Going in, my one obsession is that I really wanted to see Mrs. Banks’ “Votes for Women” suffragette banner. To see it just sitting there in the garbage at first and then to have it become such an important part of the film with Michael’s old kite, well, that was the first of several times I cried while watching this movie!

Sandy Powell: Oh, that’s nice!  

I assume your primary source material for your work was the 1964 film but did you also go back to the original books by P.L. Travers?

Sandy Powell: A little bit. To be honest, I mostly looked at the illustrations as I was preparing to work on the film, and those were very helpful. Did you read them, John?

John Myhre: I did! I read as many as I could get my hands on, and I thought they were just fantastic. I remember I was reading them on airplanes for a while and I kept wondering what people thought when they saw this old man sitting there reading children’s books!

Haha. “Honey, don’t sit next to that guy!”

John Myhre: Yes, people kept looking at me a bit strangely. But they’re so fun because the books are just a series of adventures, there’s not really a beginning, middle, or end. They’re just lovely and they inspired me a lot.

Sandy, was it a specific goal of yours to make a clear distinction between Julie Andrews and Emily Blunt in terms of Mary Poppins’ look? I mean, I realize several decades have passed since the events of the first film so that’s already going to change things.

Sandy Powell: Yes. I mean, I definitely wanted to make her recognizable as the same character but updated to 1934 so I obviously wasn’t going to put her back in Edwardian clothing. Luckily, 1930s fashion, or at least that particular bit of it in 1934 lent itself very well to that transition because they used a long line for women along with a mid-calf hem length that evoked the Mary Poppins we all knew and loved. I could do some elegant coats in the style of the Edwardian coat from the original but updated with new patterns and fabrics.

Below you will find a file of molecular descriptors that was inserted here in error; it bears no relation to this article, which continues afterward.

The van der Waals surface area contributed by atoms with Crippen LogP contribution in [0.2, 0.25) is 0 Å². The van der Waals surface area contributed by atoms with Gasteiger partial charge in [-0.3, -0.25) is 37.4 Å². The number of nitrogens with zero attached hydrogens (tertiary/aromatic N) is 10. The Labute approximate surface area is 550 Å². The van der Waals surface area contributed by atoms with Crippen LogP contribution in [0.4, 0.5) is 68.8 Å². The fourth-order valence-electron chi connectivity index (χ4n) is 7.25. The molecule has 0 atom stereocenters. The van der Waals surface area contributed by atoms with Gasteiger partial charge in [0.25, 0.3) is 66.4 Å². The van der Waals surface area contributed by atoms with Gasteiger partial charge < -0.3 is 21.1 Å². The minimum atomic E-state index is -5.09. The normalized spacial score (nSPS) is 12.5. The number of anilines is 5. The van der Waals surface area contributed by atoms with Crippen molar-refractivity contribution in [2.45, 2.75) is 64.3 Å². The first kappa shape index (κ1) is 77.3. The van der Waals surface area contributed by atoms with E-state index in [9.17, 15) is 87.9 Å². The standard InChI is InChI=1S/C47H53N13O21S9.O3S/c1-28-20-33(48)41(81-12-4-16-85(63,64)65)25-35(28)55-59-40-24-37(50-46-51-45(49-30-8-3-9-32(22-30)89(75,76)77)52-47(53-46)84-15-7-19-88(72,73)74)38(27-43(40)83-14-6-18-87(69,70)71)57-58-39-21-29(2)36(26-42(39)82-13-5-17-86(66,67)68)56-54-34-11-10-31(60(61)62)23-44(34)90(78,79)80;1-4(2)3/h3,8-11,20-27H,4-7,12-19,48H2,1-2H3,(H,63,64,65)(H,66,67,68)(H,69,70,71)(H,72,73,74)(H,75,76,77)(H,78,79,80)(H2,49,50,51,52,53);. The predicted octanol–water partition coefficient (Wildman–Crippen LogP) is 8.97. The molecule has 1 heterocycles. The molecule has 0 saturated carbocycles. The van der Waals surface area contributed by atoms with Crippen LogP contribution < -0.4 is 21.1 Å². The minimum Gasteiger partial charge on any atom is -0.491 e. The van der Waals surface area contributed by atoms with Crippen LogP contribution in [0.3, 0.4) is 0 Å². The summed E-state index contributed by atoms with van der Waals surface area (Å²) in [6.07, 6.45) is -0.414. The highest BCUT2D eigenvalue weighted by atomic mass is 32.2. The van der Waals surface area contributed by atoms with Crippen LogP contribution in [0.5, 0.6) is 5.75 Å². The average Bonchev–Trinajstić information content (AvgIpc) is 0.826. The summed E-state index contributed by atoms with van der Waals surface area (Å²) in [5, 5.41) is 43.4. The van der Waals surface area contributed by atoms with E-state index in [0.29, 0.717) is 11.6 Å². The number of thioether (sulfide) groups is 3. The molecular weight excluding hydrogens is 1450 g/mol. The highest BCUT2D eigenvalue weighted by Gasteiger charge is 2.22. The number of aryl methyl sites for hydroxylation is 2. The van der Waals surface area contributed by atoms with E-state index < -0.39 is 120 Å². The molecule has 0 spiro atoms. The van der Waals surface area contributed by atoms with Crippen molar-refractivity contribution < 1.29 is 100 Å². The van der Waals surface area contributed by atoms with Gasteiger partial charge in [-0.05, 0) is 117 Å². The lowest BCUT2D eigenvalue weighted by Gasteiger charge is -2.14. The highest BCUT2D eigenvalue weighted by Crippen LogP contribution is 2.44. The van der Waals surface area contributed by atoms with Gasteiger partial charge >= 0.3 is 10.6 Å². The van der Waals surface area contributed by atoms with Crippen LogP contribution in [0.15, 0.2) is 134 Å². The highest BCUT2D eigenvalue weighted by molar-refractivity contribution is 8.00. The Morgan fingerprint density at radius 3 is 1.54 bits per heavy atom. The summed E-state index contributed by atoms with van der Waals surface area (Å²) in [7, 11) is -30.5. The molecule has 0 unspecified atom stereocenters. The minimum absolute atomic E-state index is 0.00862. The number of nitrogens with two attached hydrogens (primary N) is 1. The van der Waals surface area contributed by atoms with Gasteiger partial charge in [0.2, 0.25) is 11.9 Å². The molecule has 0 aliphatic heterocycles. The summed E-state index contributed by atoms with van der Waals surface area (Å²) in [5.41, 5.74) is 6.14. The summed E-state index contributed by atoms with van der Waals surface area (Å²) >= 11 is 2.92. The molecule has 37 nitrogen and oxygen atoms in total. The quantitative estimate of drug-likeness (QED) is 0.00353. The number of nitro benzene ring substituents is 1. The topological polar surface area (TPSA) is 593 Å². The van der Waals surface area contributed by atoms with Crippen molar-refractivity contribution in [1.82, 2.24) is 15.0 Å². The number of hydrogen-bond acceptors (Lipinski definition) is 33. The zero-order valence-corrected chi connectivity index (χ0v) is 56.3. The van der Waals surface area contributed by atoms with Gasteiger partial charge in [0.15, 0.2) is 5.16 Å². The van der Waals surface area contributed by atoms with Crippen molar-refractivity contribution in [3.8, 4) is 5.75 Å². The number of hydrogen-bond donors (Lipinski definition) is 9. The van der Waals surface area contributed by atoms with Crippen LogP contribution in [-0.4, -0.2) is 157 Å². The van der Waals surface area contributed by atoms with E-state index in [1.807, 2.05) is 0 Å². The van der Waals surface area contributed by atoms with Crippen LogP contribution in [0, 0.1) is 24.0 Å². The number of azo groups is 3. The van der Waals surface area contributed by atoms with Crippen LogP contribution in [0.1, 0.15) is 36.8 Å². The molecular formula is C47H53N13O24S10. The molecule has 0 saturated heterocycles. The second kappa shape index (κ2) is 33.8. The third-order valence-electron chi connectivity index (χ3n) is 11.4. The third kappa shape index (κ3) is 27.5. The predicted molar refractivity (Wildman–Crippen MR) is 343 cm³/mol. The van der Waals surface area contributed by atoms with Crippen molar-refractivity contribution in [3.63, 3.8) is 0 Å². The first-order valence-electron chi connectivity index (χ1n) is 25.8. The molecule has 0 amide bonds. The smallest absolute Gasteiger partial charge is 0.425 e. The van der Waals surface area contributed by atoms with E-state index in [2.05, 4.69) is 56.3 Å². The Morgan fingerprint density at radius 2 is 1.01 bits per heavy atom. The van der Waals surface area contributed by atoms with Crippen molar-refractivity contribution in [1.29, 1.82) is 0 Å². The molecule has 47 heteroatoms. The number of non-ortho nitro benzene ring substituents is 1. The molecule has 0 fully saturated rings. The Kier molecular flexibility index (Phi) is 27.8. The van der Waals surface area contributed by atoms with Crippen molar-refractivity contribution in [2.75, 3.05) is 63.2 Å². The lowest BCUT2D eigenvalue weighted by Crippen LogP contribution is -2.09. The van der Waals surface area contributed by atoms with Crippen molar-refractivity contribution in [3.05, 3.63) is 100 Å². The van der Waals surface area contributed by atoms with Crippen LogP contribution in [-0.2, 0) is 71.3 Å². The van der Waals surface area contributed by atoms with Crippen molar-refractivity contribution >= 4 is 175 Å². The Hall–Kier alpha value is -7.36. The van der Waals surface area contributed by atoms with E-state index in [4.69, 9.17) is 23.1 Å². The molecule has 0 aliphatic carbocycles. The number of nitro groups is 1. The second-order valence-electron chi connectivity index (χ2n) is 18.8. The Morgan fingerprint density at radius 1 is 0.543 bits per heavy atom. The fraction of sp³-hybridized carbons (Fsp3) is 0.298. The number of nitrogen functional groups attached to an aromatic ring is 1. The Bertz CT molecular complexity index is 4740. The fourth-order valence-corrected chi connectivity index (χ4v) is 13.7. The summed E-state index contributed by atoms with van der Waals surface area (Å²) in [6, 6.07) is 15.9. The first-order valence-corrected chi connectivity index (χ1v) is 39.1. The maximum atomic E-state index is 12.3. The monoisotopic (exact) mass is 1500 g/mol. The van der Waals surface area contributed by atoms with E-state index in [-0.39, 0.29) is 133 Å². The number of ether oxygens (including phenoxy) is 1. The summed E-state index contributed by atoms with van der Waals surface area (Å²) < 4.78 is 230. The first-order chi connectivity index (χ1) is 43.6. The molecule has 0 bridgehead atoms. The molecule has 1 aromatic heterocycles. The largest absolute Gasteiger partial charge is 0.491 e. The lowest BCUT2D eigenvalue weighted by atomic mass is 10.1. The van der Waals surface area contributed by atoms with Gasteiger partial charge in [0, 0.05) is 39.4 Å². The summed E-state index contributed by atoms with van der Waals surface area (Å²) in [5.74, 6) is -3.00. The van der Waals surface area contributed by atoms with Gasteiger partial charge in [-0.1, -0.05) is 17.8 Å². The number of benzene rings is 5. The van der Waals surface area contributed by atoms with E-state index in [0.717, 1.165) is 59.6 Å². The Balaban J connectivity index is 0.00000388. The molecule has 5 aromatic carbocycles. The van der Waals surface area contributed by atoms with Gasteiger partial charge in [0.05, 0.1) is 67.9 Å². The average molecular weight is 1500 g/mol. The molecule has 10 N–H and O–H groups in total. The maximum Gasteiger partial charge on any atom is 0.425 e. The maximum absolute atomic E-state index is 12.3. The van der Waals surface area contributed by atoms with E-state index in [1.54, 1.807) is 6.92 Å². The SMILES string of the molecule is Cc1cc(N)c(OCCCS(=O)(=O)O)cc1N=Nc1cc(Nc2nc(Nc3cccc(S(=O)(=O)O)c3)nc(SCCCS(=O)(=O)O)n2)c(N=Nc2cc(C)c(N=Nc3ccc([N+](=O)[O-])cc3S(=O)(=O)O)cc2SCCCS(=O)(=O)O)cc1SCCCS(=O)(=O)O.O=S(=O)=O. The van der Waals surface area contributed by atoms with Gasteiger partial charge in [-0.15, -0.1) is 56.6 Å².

And, of course, Mary herself is somewhat otherworldly.

Sandy Powell: It’s true, Mary is otherworldly but someone like Mary is also going to be very up-do-date and chic — in a reserved kind of way. Rob and I discussed giving her little hints of eccentricities. So, for example, she’s all demure and done up, but then you suddenly see a flash of the bright red polka dot lining in her coat or the little robin with the curly tail on her hat. Just to provide little hints of her unusual nature!

Emily Blunt is Mary Poppins, Joel Dawson is Georgie, Pixie Davies is Annabel and Nathanael Saleh is John
Emily Blunt as Mary Poppins with Michael’s three children

John, since we’ve all seen the movie a hundred times, did you use that as the blueprint for your gorgeous set design? Did you recreate the 1964 version of the house at 17 Cherry Tree Lane and then imagine how it would have changed over the years?

John Myhre: We all grew up loving the film, it was the first film I saw as well, but Rob reassured me from the very beginning that he didn’t want me to slavishly recreate anything from the original movie. There were really only a handful of things that we recreated exactly but we had a bit more of a free hand because our story was so different.

Oh, that’s interesting. Of course, certain things just had to be there like the admiral’s house shaped like a ship next door.

John Myhre: Yes, it’s true. We had to have Admiral Boom’s house and there were certain elements that seemed necessary. For example, when the door opened at 17 Cherry Tree Lane, I needed to see the staircase in front of me and then the living room to the left. But it’s not like we were constantly making side-by-side comparisons.

Oh, really, so it’s not like the patterns on the floor or the wallpaper were necessarily the same.

John Myhre: No, not at all. First of all, remember that many years have passed. Second, the family living in the house in the first film was a very different family — the father was absolutely the head of the household and the children had very little imprint on the house. In our film, the children were practically running the house! Everything is much more colorful here than the original — there’s a bit of a Bohemian feel and it’s all very lived in. Do you remember that in the original there wasn’t even a sofa in the front room?

Sandy Powell: Is there not? How weird!

John Myhre: That house in the original was not built with comfort in mind.

Sandy Powell: Oh, it’s true, they’re often standing up, aren’t they, now that I think about it. Coming in and having conversations standing up.